Let’s try a telnet command to my local NAS, which is on 10.1.10.222. And that device is communicating on port 5000. When I hit Enter, I get a dark screen. But if I type get space /, get a response back from that device in HTML that’s simply being shown to my screen in plaintext. This is obviously being set across the network in the clear, but it is showing me that this particular application is responding to input on that IP address with that port number.
If you’ve ever worked with Wireshark, then the value of capturing packets and being able to view them in a protocol analyzer. You can also capture packets from the command line with the utility tcpdump. This is available in most versions of Unix and Linux and MacOS, although there are some options available for Windows, such as WinDump. This allows you to apply filters to view information going back and forth in real time, and it can give you some basic troubleshooting of packet information at the command line. There’s also an option to save this information into a standard pcap format, which is able to be read in many different utilities, including Wireshark.
As with most things associated with protocol analysis and viewing packets, there is a little bit of a learning curve involved. But once you become accustomed to performing a tcpdump, this can be a valuable troubleshooting tool at the command line.
Here’s an example of an output from a tcpdump. Most of this is IPv6 traffic. There’s some IPv4 traffic in here as well. It looks like much of this is a Jabber client that’s going from one device to another. And each line of this is a separate packet that’s being sent across the network. I can see timestamps, the protocol that’s being sent. I can see the source device and the destination device. You can also add different options to the command that would show you more verbose output, and be able to view the data that’s being sent over the network.
If you’re trying to perform any type of scan to the network for IP addresses, port numbers, and applications, the utility that does the best job of this is Nmap. Nmap stands for network mapper, and I think most people think of in map as a simple port scanner where it can identify open ports that might be on another device. But it can also identify what operating system might be on that other device, even though it’s not authenticating or providing any user credentials to that remote machine. It can also perform service scans. So once it’s found an open port, it can tell you exactly what service is running on that open port, even without logging into the device. Nmap is also very extensible. It includes an Nmap Scripting Engine, or NSE, where you can extend the capabilities of the utility.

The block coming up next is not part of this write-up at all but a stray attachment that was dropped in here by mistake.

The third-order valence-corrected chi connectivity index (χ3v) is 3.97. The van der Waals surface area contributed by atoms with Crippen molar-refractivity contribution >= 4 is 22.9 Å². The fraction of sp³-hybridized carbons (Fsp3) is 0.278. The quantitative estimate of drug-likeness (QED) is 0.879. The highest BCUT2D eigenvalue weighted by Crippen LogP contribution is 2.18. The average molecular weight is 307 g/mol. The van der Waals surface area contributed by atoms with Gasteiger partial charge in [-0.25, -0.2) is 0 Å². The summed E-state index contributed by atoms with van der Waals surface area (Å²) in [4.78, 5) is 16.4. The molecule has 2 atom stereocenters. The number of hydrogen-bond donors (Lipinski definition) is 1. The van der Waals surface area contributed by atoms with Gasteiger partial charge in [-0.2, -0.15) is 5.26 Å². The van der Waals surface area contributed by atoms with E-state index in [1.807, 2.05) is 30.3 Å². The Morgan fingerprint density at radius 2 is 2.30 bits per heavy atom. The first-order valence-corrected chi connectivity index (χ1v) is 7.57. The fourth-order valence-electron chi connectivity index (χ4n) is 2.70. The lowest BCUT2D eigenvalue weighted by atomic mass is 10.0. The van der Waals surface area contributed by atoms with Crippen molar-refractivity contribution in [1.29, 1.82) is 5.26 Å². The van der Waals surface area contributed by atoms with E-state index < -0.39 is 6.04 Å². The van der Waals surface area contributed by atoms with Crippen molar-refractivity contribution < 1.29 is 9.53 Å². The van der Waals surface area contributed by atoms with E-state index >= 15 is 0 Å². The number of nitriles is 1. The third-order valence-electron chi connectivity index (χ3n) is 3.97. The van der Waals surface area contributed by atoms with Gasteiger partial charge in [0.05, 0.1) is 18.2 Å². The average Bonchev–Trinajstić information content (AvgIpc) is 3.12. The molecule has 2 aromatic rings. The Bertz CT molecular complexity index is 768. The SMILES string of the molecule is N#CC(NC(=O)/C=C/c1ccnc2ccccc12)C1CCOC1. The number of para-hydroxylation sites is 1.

Let’s run an Nmap scan to my NAS machine. I’m going to run nmap with the option of -f, which is a fast scan. Instead of going through every possible port number, it only goes through the most popular ones. And then I’ll specify the IP address of this device and have Nmap begin the scan. Here are the results from the Nmap scan. It found port 22 TCP is open– which is commonly the SSH service– port 80, port 111, port 139, port 443, 445, 548, 2049, and 5000. I will say there are a number of reports that I found on this scan that I did not expect to see, so I might go back to my NAS and disable a number of features, which would minimize the open ports on that device.
As we’ve gone through this video, you may have seen there are certain utilities that are exactly the same on Windows, MacOS, and Linux. You might see similarities also between commands that might run across switches, routers, firewalls, and other infrastructure devices. Once you know the commands on one device, you can usually find similar commands that might be on another device. For example a command such as show interface is very common across many different devices. For example, a Cisco switch is show interfaces status to show details about an interface, or show interfaces to get a lot more detail. This also applies to other switches and router manufacturers’ devices as well.
show config is another example of a common command you would find on a device. You can go to the command prompt of many firewalls, type in show config, and see the configuration of that firewall. If you’re on a different manufacturer’s device, like a Cisco switch or Cisco router, you would find there are similar commands to show config such as show run. And if you want to see the routing table across many manufacturers’ routers, you can use the show route command. On a Cisco device, it’s the show ip route command. But you can see that’s very similar to show route. Once you know what you’re looking for and you know the basic platform command, you can usually find the proper derivative in the device that you happen to be using.